“We were all so concerned because of what Japan had done,” said Grady. “Everybody was willing to do anything they had to do at that particular time.”  As a physical education major, Grady said she was soon introduced to the all-female military-style training program. Having been an athlete all her life, Grady shared with Foster's that the university's training program was right up her alley.  “I wanted to test myself to see if I could do it,” said Grady.  Scaling walls, crawling under fences, and jumping wide ditches didn't deter Grady whatsoever. In fact, she admitted she didn't find the training to be all that difficult. “It was kind of fun,” she said as a smile spread across her face.

The program at UNH was one of the first of its kind, providing military-style training to women similar in fashion to the men's Reserve Officers' Training Corps program. More than 650 female students at UNH would go on to become involved with the program in its first years, utilizing training equipment set up for men in the university's ROTC division that had been virtually abandoned after the school lost a large portion of its male population to various war efforts.  

By 1942, the women's program had gathered enough attention to spark interest among those affiliated with a notable publication known as LIFE Magazine. 

According to a New Hampshire Alumnus article published in February of 1943, LIFE's news bureau contacted university officials in December of 1942 to find out more about the program itself as well as UNH's initiative to help the country's war effort. It was soon decided that one of the publication's most respected photographers, Alfred Eisenstaedt, would travel to Durham and pay a visit to the many women participating in the university's military-style physical training program.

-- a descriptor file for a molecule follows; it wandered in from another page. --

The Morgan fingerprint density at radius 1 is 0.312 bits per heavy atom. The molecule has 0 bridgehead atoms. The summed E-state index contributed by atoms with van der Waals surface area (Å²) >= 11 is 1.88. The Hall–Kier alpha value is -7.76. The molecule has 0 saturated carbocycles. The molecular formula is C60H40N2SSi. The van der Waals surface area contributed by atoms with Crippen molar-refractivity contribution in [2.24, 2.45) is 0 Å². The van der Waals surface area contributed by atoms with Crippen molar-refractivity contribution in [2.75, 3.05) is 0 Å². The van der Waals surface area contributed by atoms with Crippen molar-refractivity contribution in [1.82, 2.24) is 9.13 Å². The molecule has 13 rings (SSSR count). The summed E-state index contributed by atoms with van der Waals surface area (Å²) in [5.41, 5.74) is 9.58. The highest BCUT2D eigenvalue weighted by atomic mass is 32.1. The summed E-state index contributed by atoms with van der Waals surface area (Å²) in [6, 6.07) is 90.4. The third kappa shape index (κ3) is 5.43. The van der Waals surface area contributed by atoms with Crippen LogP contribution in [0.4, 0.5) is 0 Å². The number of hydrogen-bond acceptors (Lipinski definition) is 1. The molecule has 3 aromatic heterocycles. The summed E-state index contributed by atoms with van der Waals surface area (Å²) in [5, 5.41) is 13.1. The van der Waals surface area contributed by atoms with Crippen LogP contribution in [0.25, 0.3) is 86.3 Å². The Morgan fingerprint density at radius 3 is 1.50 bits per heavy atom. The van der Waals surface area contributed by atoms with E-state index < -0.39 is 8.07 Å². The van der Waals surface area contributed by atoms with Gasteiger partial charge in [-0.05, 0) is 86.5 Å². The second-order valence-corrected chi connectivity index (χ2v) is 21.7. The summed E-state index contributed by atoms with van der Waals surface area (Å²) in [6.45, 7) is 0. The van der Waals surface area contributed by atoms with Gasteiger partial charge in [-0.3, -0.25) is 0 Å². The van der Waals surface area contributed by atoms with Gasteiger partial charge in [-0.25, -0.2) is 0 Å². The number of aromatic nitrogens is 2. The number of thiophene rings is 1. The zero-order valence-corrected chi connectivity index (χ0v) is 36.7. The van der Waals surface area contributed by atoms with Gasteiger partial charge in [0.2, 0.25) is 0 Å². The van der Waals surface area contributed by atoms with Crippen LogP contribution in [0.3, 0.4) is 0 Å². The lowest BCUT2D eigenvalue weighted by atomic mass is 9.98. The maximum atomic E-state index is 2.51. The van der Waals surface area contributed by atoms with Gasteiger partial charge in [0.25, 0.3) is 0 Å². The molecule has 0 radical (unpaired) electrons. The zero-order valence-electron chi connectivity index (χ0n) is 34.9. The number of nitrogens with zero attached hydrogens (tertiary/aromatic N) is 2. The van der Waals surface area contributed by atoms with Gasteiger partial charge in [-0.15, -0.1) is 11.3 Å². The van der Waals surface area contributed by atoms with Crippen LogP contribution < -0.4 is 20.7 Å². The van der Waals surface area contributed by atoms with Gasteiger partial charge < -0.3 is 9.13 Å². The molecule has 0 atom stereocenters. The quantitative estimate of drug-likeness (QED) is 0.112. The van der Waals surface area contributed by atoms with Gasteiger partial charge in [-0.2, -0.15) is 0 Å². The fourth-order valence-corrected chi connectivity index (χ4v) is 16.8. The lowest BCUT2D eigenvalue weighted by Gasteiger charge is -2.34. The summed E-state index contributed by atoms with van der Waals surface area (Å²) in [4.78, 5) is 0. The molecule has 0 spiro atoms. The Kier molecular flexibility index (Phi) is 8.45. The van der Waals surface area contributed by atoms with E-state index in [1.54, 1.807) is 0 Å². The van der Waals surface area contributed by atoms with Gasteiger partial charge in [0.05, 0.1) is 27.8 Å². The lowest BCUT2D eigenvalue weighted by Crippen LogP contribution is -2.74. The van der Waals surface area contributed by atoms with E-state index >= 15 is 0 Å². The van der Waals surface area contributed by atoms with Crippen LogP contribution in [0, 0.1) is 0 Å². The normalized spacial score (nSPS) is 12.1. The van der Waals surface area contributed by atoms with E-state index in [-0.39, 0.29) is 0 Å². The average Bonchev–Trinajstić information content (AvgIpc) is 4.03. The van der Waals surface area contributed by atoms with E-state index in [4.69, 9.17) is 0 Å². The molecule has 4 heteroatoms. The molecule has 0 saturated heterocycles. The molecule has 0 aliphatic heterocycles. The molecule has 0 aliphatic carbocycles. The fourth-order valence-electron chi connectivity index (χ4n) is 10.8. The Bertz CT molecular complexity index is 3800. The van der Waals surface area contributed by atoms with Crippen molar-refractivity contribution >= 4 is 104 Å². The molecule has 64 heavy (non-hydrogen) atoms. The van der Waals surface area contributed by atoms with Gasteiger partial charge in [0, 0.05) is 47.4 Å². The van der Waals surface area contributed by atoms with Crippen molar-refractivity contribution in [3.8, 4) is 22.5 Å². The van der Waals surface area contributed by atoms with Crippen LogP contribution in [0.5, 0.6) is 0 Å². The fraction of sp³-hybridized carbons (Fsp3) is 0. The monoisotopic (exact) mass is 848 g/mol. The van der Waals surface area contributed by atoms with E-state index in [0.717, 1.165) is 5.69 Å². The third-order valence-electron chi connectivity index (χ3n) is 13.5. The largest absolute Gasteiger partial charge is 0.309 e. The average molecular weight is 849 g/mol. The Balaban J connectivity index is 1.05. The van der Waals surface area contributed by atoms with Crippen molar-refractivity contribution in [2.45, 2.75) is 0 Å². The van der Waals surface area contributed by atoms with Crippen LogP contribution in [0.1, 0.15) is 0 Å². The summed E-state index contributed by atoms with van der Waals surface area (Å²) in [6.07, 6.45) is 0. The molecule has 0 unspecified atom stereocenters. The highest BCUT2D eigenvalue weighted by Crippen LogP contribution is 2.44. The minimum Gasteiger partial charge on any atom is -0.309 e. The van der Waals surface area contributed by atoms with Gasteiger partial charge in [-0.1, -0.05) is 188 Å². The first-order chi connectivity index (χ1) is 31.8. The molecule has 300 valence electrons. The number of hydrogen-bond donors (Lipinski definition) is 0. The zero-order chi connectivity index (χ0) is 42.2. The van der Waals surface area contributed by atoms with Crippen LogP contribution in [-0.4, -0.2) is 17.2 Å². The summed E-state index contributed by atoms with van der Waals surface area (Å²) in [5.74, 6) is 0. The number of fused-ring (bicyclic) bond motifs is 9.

“I remember we all thought it was a big deal that LIFE was coming to the area, and that they were going to have one of their best photographers come,” said Grady.  Although it had been a relatively warm winter, an unexpected shift in the weather turned temperatures frigid and covered the university's grounds with heavy snow.  “We thought they were going to cancel the photo shoot, but they didn't,” said Grady.

After trudging through the snow to get to training equipment set up throughout Memorial Field, Eisenstaedt photographed hundreds of women adorned in not-so-weather-appropriate shorts and short-sleeved shirts as they navigated through the obstacle course. The Alumnus article stated that the women initially wore coats and pants during the trek through the field, shedding them when Eisenstaedt was ready to begin taking pictures.

On January 11, 1943, a seven-page spread of Eisenstaedt's photographs and an accompanying article titled “New Hampshire Coeds Toughen Up for War” was published in LIFE Magazine.

Read the article by Laurenne Ramsdell in the Foster's Daily Democrat at http://www.fosters.com/apps/pbcs.dll/article?AID=/20140116/GJNEWS04/140119638/-1/ROCtimes

Learn More

Call to Action A World War II fitness program put UNH in the limelight in UNH Magazine

The Saga of Life in the UNH Alumnus  http://unhmagazine.unh.edu/w10/images/about_life_magazine_story.pdf


Image Credits: